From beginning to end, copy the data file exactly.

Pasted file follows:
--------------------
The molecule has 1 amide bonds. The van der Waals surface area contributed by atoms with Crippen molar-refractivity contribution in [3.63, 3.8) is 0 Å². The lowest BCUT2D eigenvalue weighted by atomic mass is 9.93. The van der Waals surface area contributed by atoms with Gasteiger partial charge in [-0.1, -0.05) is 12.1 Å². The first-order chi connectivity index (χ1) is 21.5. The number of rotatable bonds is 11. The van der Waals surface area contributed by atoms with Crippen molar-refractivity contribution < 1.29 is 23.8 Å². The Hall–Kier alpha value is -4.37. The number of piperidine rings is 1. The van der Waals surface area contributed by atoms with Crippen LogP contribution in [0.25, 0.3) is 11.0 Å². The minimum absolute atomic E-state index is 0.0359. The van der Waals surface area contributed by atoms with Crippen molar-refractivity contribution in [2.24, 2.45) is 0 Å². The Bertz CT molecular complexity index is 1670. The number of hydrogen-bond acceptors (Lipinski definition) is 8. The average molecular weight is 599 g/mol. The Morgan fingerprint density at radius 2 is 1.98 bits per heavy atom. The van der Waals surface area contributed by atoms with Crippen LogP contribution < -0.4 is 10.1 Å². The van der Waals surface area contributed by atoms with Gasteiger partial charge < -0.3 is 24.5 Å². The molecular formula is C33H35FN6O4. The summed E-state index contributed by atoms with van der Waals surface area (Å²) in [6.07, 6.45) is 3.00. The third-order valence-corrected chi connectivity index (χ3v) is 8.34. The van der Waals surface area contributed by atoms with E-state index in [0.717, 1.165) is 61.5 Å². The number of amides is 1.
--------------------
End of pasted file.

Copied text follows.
The molecule has 1 amide bonds. The van der Waals surface area contributed by atoms with Crippen molar-refractivity contribution in [3.63, 3.8) is 0 Å². The lowest BCUT2D eigenvalue weighted by atomic mass is 9.93. The van der Waals surface area contributed by atoms with Gasteiger partial charge in [-0.1, -0.05) is 12.1 Å². The first-order chi connectivity index (χ1) is 21.5. The number of rotatable bonds is 11. The van der Waals surface area contributed by atoms with Crippen molar-refractivity contribution < 1.29 is 23.8 Å². The Hall–Kier alpha value is -4.37. The number of piperidine rings is 1. The van der Waals surface area contributed by atoms with Crippen LogP contribution in [0.25, 0.3) is 11.0 Å². The minimum absolute atomic E-state index is 0.0359. The van der Waals surface area contributed by atoms with Crippen molar-refractivity contribution in [2.24, 2.45) is 0 Å². The Bertz CT molecular complexity index is 1670. The number of hydrogen-bond acceptors (Lipinski definition) is 8. The average molecular weight is 599 g/mol. The Morgan fingerprint density at radius 2 is 1.98 bits per heavy atom. The van der Waals surface area contributed by atoms with Crippen LogP contribution < -0.4 is 10.1 Å². The van der Waals surface area contributed by atoms with Gasteiger partial charge < -0.3 is 24.5 Å². The molecular formula is C33H35FN6O4. The summed E-state index contributed by atoms with van der Waals surface area (Å²) in [6.07, 6.45) is 3.00. The third-order valence-corrected chi connectivity index (χ3v) is 8.34. The van der Waals surface area contributed by atoms with E-state index in [0.717, 1.165) is 61.5 Å². The number of amides is 1.